Frequently Asked Questions

 
 
 
1.)   
Q:  

How can I register to vote?

A:   There are numerous ways in which you can register to vote. You can...
   
  • When you apply for a driver license, renew your driver licenses or change your address on your drivers licenses
  • Register Online at VOTESPA.COM.
  • Check with your local Post Office, Library, Municipal Office or any Federal agency that offers assistance
  • Go to the Voter Registration Forms page for more information
  • Most any candidate or party committee members will have registration forms.
  • By calling the Registration Office 724-284-5308 or 724-284-5309 and requesting a registration form.
NOTE: Registration closes thirty (30) days prior to every primary and general election.
 
 
2.)   
Q:  

How do I request information?

A:  
To request Voter Registatration information, Campaign Finance Reports, or any pubic information related to Butler County Elections or Voter Registration 
you must complete the INFORMATION REQUEST FORM and submit to our office at:
Butler County Elections Bureau
P.O. Box 1208 Butler, PA 16003
You must also submit a copy of identification of the person submitting request.
 
 
 
 
3.)   
Q:  

How to find out if I am registered to vote?

A:  
 
 
4.)   
Q:  

If I missed voting last year am I still registered to vote?

A:   Under the new Pennsylvania Voter Registration Act you must be inactive for five (5) years.  Even then you will be notified before you are removed.
 
 
5.)   
Q:  

How do I find out information about the candidates?

A:   Listen or read what the news media has to report, more important go to the candidate debates or talk to the candidates personally. The Election Bureau will never give out information concerning candidates view points.
 
 
6.)   
Q:  

Why can I not vote in the primary if I am not registered as a Republican or Democrat?

A:   Pennsylvania has what is called a closed Primary, which only allows Republicans and Democrats to vote for candidates. If there is a referendum on the ballot, all registered voters may vote for the referendum regardless of party affiliation.
 
 
7.)   
Q:  

Why should I vote? Does it really mean anything?

A:   Your vote is very important. There have been many candidates in Butler County that have won the election by one vote. Click here for more information.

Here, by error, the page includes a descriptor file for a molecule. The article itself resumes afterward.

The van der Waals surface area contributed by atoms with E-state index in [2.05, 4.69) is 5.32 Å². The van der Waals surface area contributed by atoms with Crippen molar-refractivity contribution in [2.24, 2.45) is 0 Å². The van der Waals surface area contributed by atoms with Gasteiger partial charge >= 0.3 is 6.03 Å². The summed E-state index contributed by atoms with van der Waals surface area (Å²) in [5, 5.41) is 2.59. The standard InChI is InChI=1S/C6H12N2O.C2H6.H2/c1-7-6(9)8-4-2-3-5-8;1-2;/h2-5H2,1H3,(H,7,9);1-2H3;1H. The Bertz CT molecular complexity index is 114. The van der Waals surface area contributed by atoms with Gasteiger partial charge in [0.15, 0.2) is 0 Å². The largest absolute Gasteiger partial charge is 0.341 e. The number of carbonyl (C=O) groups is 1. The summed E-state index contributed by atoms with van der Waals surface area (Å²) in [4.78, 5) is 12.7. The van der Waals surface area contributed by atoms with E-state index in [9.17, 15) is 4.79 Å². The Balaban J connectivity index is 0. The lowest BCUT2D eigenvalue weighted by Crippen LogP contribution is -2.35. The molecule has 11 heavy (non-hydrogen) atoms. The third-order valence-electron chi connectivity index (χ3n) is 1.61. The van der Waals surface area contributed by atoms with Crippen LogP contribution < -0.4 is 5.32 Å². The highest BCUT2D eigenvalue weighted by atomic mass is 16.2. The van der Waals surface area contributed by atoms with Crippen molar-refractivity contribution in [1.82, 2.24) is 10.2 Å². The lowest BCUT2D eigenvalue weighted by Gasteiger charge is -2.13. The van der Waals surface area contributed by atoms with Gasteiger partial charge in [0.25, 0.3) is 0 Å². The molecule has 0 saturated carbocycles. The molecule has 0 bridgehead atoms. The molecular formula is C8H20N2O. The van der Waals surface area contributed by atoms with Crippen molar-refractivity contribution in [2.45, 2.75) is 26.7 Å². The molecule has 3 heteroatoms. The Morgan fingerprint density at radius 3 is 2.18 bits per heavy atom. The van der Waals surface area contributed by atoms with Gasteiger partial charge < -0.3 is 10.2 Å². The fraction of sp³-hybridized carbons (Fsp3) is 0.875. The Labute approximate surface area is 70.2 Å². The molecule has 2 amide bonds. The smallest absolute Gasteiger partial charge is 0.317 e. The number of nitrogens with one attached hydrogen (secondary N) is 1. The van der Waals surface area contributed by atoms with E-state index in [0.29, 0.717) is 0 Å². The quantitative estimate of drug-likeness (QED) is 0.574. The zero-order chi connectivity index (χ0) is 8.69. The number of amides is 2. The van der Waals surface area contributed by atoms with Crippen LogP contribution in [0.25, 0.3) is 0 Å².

8.)   
Q:  

In the November Election, when I vote straight party, may I also vote for a candidate of another party?

A:   Yes, you may vote straight party and also vote for a candidate of another party. The tabulation system will count all of the straight party votes and for the office you voted for another party candidate, the system will not count the straight party vote, but will count the candidate of your choice.
 
 
9.)   
Q:  

How old do I have to be to get registered to vote?

A:   You have to be 18 years of age by the day after the ensuing election.
 
 
10.)   
Q:  

How do I vote by absentee?

A:   If you will be out of your municipality during the hours the polling places are open on election day or if you have an illness or physical disability that prohibits you from going to your poling place, then you may vote by absentee.  Click Here for more information on how to apply for and receive an absentee ballot.
 
 
11.)   
Q:  

When are the Polls open?

A:   From 7:00 A.M. continuously to 8:00 P.M.
 
12.)   
Q:  

How do I change my address or political party?

A:   Please visit the VOTESPA.COM website where you may choose to make any changes online or print and complete a New/Change Voter Registration Application form  and submit it to our office at Butler County Elections Bureau, P.O. Box 1208 Butler, PA 16003. Alternatively, this can be done through the renewal of your drivers license or by calling the Bureau of Elections at 724-284-5308 or 724-284-5309 to request a Party/Address Change form.
 
 
13.)   
Q:   How to run for political office?
A:   Click here to find out more information on running for an elected office. You must call the Election Bureau in January of each year to see if the office you are interested in is up for election. Judicial, County, City, Township, Borough, and School District offices are always on odd number years. Federal, State and party offices are on even number years.